THE BEST OF BUGIALLI

Bugialli (Giuliano Bugialli's Foods of Italy, not reviewed) provides some unusual, challenging recipes—not an easy feat in the crowded field of Italian cookbooks. However, what is just a good cookbook could have been a great one with the inclusion of more information. A brief introduction explains the provenance of his recipes (many researched as far back as the 14th century) and declares that they derive from various regions, but the recipes themselves are free-floating, without subheads (i.e., it would be nice to know which region each comes from) and with few hints to facilitate preparation. The photographs, while luscious, are no help either since they often do not coincide with Bugialli's instructions. For example, in the recipe for Spaghetti with Air- Dried Cherry Tomatoes, Bugialli instructs the cook to toss pasta, tomatoes, and parsley in the casserole used to cook the tomatoes, then serve, but the photograph shows a serving bowl of pasta with tomatoes and parsley on top still waiting to be combined. Even more vexing was Schiacciata (a flat bread similar to focaccia) with Fresh Grapes. While the result was delicious, it looked nothing like the example, which was rectangular in shape even though the recipe calls for rolling the dough out into a circle. Nor is it clear why one should fit a 16-inch circle of dough into a 14-inch pan. Could the disparity have been due to the tough dough? No clues are forthcoming. A treat for those who enjoy leaping in with little guidance, but not for the novice. (Book-of-the-Month Club selection)

Pub Date: Oct. 27, 1994

ISBN: 1-55670-384-8

Page Count: 128

Publisher: N/A

Review Posted Online: May 20, 2010

Kirkus Reviews Issue: Sept. 1, 1994

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Stricter than, say, Bergen Evans or W3 ("disinterested" means impartial — period), Strunk is in the last analysis...

THE ELEMENTS OF STYLE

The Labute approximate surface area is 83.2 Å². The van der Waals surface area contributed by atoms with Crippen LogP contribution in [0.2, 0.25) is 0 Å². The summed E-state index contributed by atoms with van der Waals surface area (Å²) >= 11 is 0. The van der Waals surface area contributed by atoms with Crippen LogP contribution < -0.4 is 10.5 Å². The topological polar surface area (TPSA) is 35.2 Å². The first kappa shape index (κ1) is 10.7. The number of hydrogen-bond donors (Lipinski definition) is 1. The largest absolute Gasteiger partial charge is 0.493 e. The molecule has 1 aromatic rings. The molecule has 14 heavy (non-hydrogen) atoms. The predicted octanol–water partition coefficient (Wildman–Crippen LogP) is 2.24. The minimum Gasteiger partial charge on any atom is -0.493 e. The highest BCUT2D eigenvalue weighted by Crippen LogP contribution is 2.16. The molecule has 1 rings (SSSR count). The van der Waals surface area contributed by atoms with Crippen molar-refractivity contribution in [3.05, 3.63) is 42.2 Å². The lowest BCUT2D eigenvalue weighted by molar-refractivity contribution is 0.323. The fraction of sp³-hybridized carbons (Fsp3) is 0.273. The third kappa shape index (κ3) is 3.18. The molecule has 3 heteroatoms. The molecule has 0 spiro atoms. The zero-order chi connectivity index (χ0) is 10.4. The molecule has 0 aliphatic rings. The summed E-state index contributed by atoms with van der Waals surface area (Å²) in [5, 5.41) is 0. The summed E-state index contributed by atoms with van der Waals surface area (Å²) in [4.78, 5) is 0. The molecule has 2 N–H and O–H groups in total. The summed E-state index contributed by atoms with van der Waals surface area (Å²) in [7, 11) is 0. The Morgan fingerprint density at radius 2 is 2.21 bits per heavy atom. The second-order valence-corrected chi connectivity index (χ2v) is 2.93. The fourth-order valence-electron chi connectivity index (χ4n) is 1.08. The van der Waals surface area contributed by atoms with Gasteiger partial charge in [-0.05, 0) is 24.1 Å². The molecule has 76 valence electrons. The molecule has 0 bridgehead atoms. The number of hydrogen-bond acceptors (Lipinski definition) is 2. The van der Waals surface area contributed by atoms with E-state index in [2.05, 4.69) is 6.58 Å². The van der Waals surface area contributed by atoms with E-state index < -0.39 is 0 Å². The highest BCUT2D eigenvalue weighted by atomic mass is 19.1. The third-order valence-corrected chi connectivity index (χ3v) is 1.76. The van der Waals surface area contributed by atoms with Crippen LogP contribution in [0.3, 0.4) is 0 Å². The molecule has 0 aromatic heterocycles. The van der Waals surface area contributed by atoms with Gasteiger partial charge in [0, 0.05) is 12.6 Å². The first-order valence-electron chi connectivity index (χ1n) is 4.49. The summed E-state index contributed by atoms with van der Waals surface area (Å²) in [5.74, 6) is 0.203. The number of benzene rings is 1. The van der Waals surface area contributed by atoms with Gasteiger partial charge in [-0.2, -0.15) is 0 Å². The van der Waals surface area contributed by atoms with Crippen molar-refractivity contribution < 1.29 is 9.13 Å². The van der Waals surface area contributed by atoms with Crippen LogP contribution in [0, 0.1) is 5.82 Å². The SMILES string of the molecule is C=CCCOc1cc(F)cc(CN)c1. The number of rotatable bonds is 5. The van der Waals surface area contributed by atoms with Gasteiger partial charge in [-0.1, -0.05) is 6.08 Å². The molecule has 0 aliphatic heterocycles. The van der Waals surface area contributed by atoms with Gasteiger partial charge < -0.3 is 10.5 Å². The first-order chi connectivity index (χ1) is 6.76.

50TH ANNIVERSARY EDITION

Privately published by Strunk of Cornell in 1918 and revised by his student E. B. White in 1959, that "little book" is back again with more White updatings.

Stricter than, say, Bergen Evans or W3 ("disinterested" means impartial — period), Strunk is in the last analysis (whoops — "A bankrupt expression") a unique guide (which means "without like or equal").

Pub Date: May 15, 1972

ISBN: 0205632645

Page Count: 105

Publisher: Macmillan

Review Posted Online: Oct. 28, 2011

Kirkus Reviews Issue: May 1, 1972

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Analyzing his craft, a careful craftsman urges with Thoreauvian conviction that writers should simplify, simplify, simplify.

SEVERAL SHORT SENTENCES ABOUT WRITING

New York Times columnist and editorial board member delivers a slim book for aspiring writers, offering saws and sense, wisdom and waggery, biases and biting sarcasm.

Klinkenborg (Timothy; or, Notes of an Abject Reptile, 2006), who’s taught for decades, endeavors to keep things simple in his prose, and he urges other writers to do the same. (Note: He despises abuses of the word as, as he continually reminds readers.) In the early sections, the author ignores traditional paragraphing so that the text resembles a long free-verse poem. He urges readers to use short, clear sentences and to make sure each one is healthy before moving on; notes that it’s acceptable to start sentences with and and but; sees benefits in diagramming sentences; stresses that all writing is revision; periodically blasts the formulaic writing that many (most?) students learn in school; argues that knowing where you’re headed before you begin might be good for a vacation, but not for a piece of writing; and believes that writers must trust readers more, and trust themselves. Most of Klinkenborg’s advice is neither radical nor especially profound (“Turn to the poets. / Learn from them”), and the text suffers from a corrosive fallacy: that if his strategies work for him they will work for all. The final fifth of the text includes some passages from writers he admires (McPhee, Oates, Cheever) and some of his students’ awkward sentences, which he treats analytically but sometimes with a surprising sarcasm that veers near meanness. He includes examples of students’ dangling modifiers, malapropisms, errors of pronoun agreement, wordiness and other mistakes.

Analyzing his craft, a careful craftsman urges with Thoreauvian conviction that writers should simplify, simplify, simplify.

Pub Date: Aug. 7, 2012

ISBN: 978-0-307-26634-7

Page Count: 224

Publisher: Knopf

Review Posted Online: May 14, 2012

Kirkus Reviews Issue: June 15, 2012

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